North-east View from the Northern Top of Mount Kosciusko | Eugene von Guérard | 1863

North-east View from the Northern Top of Mount Kosciusko | Eugene von Guérard | 1863

North-east View from the Northern Top of Mount Kosciusko | Eugene von Guérard | 1863

After traveling throughout Italy with his father, von Guérard got in touch with The Nazarenes, a group of German romantic painters that were expatriated in Rome and that had occupied the abandoned monastery of San Isidoro, where they lived. They rejected the neoclassicism because of its “artistic superficial virtuosity” and they looked, through nature, a mean to bond with God.

Young Eugene kept traveling to different parts of the world until he got to Victoria, Australia, in 1852: blinded by the gold fever, he took his chances in this English colony. Evidently, our artist experienced a serious conflict regarding his vocation. However, in failing as a gold-digger, he started painting again.

Influenced by The Nazarenes and the outdoor Australian life, he paints romantic landscapes and, by 1860, he becomes the most important nature painter of the colonies. North-east View from the Northern Top of Mount Kosciusko has the same style as the paintings by Caspar David Friedrich, and they only have one topic: the insignificant human being in front of the majesty of nature. Here we see 5 people (can you see them all?) in front of a mountain landscape. The handling of light is extremely effective: in the front, the people are left in shadows; in the background, the mountains are lit, which makes them more powerful.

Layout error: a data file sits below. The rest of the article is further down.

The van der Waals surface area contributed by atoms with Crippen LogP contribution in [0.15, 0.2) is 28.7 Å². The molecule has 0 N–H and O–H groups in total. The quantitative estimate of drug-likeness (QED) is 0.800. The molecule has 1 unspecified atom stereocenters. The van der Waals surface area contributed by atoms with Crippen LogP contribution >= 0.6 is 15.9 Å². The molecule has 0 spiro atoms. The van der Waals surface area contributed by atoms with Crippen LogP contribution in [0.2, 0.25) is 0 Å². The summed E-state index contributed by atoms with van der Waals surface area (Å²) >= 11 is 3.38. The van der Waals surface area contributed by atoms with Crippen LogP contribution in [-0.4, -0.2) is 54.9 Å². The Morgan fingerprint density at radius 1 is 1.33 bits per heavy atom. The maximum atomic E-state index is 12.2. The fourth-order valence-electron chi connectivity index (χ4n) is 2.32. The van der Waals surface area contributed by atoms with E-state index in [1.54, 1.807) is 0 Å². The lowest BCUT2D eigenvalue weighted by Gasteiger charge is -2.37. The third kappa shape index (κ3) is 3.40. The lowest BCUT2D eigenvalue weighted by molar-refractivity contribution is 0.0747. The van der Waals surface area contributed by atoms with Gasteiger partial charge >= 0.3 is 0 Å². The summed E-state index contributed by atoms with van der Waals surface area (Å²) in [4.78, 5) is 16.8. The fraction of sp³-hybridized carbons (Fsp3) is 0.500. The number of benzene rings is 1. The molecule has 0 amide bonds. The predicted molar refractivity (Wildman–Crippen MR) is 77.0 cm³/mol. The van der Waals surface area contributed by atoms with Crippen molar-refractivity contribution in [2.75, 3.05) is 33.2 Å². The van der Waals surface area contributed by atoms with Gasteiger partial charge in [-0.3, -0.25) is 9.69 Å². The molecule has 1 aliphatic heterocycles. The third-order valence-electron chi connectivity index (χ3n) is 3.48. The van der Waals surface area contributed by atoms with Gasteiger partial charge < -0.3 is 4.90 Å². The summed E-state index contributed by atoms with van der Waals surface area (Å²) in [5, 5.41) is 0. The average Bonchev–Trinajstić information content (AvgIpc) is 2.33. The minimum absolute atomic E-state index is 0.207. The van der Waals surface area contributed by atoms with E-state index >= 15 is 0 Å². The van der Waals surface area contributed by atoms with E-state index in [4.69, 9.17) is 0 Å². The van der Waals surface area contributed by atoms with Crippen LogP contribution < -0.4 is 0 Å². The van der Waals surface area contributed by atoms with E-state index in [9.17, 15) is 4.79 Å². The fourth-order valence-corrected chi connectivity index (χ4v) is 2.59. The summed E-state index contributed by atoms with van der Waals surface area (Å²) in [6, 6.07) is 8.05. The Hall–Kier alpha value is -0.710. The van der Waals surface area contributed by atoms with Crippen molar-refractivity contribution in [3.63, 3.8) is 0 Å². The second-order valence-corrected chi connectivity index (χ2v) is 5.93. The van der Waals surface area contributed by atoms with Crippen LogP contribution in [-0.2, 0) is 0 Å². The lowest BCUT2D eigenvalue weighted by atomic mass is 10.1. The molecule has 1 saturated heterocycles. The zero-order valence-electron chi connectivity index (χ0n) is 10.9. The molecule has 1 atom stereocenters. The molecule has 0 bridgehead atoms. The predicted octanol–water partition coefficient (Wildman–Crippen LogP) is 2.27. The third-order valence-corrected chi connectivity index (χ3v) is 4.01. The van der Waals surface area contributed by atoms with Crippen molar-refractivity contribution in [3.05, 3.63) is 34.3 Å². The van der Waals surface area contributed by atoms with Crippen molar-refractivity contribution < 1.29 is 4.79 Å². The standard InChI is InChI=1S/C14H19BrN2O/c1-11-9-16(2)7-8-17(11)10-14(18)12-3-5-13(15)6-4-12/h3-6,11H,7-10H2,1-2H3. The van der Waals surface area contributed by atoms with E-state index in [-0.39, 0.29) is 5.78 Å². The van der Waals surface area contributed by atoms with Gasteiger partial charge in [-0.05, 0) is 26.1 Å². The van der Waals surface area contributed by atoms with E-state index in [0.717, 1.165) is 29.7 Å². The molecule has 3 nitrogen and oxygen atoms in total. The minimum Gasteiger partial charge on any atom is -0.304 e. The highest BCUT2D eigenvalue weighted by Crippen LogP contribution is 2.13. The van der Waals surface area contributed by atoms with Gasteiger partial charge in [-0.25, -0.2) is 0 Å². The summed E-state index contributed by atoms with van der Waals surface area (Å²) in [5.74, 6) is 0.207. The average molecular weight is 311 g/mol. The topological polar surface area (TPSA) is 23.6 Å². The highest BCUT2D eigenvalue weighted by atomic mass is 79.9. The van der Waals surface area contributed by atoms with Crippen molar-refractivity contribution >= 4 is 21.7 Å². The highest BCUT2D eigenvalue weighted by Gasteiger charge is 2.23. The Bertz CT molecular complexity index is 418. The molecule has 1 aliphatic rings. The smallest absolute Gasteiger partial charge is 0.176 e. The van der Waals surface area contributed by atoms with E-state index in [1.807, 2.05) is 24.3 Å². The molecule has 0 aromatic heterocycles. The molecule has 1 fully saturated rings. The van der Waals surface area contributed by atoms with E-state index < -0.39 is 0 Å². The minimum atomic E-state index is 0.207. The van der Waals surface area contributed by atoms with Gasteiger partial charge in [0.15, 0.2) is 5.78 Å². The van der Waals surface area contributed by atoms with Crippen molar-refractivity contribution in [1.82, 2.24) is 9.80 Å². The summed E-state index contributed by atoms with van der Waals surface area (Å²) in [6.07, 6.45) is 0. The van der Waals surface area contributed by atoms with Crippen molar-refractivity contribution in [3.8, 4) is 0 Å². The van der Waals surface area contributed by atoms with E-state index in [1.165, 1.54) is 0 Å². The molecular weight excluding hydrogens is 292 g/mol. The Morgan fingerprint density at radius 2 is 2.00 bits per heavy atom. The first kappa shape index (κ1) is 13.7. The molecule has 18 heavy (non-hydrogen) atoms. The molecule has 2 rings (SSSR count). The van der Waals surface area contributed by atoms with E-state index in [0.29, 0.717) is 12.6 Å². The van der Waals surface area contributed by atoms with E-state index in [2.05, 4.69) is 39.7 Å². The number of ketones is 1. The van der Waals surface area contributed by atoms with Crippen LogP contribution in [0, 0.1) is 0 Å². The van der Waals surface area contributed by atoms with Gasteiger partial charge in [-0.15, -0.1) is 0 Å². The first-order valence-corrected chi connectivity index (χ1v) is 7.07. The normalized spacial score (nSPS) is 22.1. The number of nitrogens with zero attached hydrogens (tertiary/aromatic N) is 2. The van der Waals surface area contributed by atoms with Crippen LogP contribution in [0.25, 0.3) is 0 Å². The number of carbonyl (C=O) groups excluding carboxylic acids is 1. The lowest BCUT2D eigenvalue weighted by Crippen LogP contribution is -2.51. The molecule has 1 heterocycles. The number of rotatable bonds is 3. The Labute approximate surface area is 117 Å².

There are 3 layers in the painting: in the front, the people in darkness; in the center, the snowy chain of mountains; and, in the back, the reddish chain of mounts.

Regarding the first layer, the rocks seem to be piled in a weird way, one above the other. I’ve never seen rocks piled that way. Although I’m not a geologist or anything, I do not think this is real, but I think that this layer came strictly out of von Guérard’s head. Regarding the second and third layer, I also find something strange: in the second, the mountains are snowy and wet and, in the third, the mounts are red and dry, typical of the Australian desert. Would our friend Eugene have wanted to overlap different kinds of landscapes in the same work to achieve contrasts that, in nature, do not exist? I guess.

Long post. Today I was inspired.

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~ by Álvaro Mazzino on July 13, 2010.

One Response to “North-east View from the Northern Top of Mount Kosciusko | Eugene von Guérard | 1863”

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